In mid-March, just before the Covid-19 pandemic hit India with its full force, Union Culture Minister Prahlad Singh Patel was in Parliament answering questions on stolen antiquities raised in the Rajya Sabha by Trinamool’s Sukhendu Sekhar Roy. Many other members representing other states joined the debate and posed valid queries on how, despite the multitude of media reports about rampant thefts in temple sites, the ministry has been sticking to its two-digit official theft number.
The inputs were obviously prepared by the Archaeological Survey of India (ASI) for the culture ministry and it showed not much change had happened in the way officialdom looks at heritage crimes in India. By refusing to acknowledge the enormity of the problem of blatant looting of India’s cultural treasures, the jaundiced system had succeeded once more in hiding the obvious in red tape. This series of monthly articles will focus on each aspect of this cultural drain and suggest solutions. We take the ASI and aligned archaeologists in this first column.
Firstly, the ASI is only the custodian of a small percentage of heritage sites in India and their functioning has been the subject of a very critical report by the CAG in 2013, which has still not been answered fully in Parliament. The culture ministry and in essence the government is responsible for all of India’s heritage and not just the declared heritage sites. As such, the crime/theft statistics have to come from law enforcement and not the ASI. Our state police records did have separate counts of heritage crimes right from the 1920s upto the 1970s, as can be seen from the CBI’s report to UNESCO in the mid-70s.
Further, many cases have been closed claiming that the idols are non-traceable. But we have proved that even idols stolen in the 1960s can be successfully restituted. Hence, a pan-India exercise to tabulate all recorded FIRs for cultural property theft, irrespective of whether the cases are open or closed, is the need of the hour.
Secondly, we tackle the question of ethics within the archaeological community. “Do archaeologists have an ethical obligation to report looting?” was the title of a recent policy brief by Dr Blythe Alison Bowman Balestrieri of the Antiquities Coalition—a diverse group of experts in the global fight against cultural racketeering. Some of the key takeaways from the document are crucial for defining policy in India.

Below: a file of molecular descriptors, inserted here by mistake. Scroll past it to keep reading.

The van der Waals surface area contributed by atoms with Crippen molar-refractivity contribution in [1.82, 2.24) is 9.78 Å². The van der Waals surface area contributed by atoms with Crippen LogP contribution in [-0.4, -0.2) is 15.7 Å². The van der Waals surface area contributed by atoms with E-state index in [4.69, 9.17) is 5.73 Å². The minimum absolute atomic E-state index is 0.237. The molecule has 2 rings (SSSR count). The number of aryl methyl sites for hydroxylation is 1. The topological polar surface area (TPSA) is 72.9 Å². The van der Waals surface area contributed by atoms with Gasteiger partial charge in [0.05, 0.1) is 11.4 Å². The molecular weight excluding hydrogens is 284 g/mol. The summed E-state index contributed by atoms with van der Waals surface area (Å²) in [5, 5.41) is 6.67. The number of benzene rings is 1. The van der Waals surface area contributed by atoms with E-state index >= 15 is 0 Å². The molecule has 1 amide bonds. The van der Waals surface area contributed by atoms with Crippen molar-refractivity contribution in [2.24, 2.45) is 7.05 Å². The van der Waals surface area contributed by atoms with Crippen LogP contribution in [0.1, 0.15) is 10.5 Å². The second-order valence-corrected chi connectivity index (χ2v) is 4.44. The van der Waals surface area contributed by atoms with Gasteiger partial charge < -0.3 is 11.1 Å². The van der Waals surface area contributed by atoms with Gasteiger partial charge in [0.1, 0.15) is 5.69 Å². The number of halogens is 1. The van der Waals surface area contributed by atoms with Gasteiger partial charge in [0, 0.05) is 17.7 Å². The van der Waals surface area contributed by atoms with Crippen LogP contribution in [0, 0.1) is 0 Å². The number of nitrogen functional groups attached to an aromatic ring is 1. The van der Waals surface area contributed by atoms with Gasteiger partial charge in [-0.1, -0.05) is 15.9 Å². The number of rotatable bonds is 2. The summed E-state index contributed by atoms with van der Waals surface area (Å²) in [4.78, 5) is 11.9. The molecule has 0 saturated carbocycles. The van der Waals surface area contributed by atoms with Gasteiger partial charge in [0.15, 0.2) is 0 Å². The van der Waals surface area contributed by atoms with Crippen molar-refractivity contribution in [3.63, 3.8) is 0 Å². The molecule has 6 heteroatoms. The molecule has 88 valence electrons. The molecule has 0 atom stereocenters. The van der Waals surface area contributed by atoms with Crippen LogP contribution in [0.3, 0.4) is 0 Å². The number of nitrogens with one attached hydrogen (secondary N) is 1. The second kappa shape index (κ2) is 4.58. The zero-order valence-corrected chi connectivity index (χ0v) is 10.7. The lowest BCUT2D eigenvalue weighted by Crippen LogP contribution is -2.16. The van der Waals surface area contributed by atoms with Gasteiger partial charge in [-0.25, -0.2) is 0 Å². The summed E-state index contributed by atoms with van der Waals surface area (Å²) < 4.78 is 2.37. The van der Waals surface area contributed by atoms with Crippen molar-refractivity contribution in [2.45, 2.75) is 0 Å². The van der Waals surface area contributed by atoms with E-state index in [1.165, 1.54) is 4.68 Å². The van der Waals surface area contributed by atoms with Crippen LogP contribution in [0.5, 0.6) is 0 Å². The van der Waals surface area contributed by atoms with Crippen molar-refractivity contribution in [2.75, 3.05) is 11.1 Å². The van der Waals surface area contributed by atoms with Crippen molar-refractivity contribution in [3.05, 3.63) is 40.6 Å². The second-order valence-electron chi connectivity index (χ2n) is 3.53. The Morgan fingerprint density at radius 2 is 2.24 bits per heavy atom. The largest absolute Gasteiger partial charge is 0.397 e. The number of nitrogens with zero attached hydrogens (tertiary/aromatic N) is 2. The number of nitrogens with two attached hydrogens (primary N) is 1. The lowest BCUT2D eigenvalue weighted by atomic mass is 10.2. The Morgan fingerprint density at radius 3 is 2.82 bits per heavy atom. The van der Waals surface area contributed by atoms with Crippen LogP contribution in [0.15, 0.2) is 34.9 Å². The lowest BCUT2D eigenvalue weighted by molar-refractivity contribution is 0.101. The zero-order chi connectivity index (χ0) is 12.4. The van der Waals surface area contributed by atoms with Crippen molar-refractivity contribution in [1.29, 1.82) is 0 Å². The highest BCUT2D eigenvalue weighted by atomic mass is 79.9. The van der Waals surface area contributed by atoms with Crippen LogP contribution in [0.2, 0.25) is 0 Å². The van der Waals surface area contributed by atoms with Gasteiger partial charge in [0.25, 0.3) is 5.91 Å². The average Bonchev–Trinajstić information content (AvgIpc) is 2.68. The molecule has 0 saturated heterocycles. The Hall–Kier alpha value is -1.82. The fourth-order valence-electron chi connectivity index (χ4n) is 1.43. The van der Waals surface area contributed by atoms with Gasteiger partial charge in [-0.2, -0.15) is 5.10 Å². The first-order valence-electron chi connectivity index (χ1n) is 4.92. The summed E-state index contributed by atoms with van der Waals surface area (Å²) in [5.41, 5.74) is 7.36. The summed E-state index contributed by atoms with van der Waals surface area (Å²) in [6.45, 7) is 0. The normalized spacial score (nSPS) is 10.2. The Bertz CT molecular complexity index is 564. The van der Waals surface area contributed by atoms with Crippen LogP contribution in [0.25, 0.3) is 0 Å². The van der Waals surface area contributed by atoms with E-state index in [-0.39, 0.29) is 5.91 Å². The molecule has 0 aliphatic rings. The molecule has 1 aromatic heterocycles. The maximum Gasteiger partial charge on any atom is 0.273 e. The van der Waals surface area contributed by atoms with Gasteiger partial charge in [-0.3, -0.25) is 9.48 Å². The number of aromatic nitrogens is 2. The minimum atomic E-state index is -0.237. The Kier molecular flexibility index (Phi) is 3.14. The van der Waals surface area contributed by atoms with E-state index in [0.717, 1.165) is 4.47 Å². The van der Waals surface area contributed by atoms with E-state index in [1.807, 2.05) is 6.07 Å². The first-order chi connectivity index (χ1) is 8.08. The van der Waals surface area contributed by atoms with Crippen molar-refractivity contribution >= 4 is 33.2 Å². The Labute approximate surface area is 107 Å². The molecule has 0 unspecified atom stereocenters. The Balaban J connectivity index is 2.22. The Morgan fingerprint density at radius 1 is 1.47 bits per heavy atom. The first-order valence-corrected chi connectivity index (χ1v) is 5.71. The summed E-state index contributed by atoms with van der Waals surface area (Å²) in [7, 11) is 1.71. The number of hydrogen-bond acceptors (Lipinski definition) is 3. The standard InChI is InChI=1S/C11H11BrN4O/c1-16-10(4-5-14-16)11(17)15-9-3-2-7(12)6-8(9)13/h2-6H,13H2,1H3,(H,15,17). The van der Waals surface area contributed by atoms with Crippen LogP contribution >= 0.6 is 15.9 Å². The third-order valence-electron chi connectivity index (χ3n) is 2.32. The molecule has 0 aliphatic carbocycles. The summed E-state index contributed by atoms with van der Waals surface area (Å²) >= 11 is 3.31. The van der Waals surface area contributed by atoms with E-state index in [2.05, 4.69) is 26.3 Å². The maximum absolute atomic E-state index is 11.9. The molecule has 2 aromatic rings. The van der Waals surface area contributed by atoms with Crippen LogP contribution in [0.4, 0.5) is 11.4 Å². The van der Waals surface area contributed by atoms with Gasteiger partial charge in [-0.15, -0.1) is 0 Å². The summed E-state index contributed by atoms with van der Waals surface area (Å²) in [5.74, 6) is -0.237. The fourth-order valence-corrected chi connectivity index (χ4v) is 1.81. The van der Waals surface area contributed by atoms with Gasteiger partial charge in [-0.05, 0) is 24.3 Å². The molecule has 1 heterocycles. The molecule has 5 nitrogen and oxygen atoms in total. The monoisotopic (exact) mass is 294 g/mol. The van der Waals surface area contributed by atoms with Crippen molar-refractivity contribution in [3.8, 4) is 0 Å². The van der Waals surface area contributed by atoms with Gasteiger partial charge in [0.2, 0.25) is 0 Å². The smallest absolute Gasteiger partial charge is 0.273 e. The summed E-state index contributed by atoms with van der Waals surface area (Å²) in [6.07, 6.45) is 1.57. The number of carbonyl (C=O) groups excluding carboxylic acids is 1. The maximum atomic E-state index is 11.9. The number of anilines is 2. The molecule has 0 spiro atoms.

Looting, illegal digging and theft in whatever form causes “irreparable damage to the archaeological landscape, and the knowledge archaeologists hoped to glean from those sites about the human past has also been compromised, if not lost entirely…” In short, looting destroys context and reduces an archaeologically significant find to a showpiece curio.
The policy brief draws insight from a global survey on why many field archaeologists say they do not report looting in archaeological sites when they encounter it, and argues that the duty to report should be a central tenet of a field archaeologist’s professional ethics. Some of the startling results that actually supported our long-held claim was the result of the survey in which nearly 15,000 archaeologists took part: Not only did 80% state they had experienced first-hand encounters with looting, they also noted that these were not isolated encounters—i.e. looting is frequent, iterative and widespread. What did they do when faced with such looting? The survey says nearly 15% of archaeologists documented it internally, 25% took no action, while 62% did notify external agencies including archaeological authorities or law enforcement.